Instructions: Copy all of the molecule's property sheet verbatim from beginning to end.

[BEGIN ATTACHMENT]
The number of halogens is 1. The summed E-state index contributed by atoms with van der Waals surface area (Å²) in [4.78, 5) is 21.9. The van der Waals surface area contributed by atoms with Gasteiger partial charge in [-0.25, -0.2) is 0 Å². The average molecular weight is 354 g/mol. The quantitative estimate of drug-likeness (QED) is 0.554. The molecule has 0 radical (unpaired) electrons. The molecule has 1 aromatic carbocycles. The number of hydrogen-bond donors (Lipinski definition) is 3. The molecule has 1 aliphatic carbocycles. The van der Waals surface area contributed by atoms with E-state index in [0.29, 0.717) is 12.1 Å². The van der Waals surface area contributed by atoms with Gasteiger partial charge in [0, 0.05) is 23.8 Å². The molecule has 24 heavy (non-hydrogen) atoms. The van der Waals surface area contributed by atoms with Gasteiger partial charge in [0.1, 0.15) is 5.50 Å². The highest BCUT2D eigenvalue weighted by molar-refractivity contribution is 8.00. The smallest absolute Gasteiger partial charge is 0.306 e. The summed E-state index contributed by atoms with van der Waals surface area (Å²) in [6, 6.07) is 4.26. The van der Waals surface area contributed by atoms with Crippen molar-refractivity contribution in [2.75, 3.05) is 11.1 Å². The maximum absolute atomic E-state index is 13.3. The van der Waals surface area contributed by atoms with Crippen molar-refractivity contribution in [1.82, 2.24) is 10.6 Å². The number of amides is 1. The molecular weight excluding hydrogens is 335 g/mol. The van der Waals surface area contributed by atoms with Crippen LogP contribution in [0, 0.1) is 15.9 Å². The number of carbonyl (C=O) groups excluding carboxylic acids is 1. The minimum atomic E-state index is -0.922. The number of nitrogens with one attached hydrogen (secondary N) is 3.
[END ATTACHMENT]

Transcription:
The number of halogens is 1. The summed E-state index contributed by atoms with van der Waals surface area (Å²) in [4.78, 5) is 21.9. The van der Waals surface area contributed by atoms with Gasteiger partial charge in [-0.25, -0.2) is 0 Å². The average molecular weight is 354 g/mol. The quantitative estimate of drug-likeness (QED) is 0.554. The molecule has 0 radical (unpaired) electrons. The molecule has 1 aromatic carbocycles. The number of hydrogen-bond donors (Lipinski definition) is 3. The molecule has 1 aliphatic carbocycles. The van der Waals surface area contributed by atoms with E-state index in [0.29, 0.717) is 12.1 Å². The van der Waals surface area contributed by atoms with Gasteiger partial charge in [0, 0.05) is 23.8 Å². The molecule has 24 heavy (non-hydrogen) atoms. The van der Waals surface area contributed by atoms with Gasteiger partial charge in [0.1, 0.15) is 5.50 Å². The highest BCUT2D eigenvalue weighted by molar-refractivity contribution is 8.00. The smallest absolute Gasteiger partial charge is 0.306 e. The summed E-state index contributed by atoms with van der Waals surface area (Å²) in [6, 6.07) is 4.26. The van der Waals surface area contributed by atoms with Crippen molar-refractivity contribution in [2.75, 3.05) is 11.1 Å². The maximum absolute atomic E-state index is 13.3. The van der Waals surface area contributed by atoms with Crippen molar-refractivity contribution in [1.82, 2.24) is 10.6 Å². The number of amides is 1. The molecular weight excluding hydrogens is 335 g/mol. The van der Waals surface area contributed by atoms with Crippen LogP contribution in [0, 0.1) is 15.9 Å². The number of carbonyl (C=O) groups excluding carboxylic acids is 1. The minimum atomic E-state index is -0.922. The number of nitrogens with one attached hydrogen (secondary N) is 3.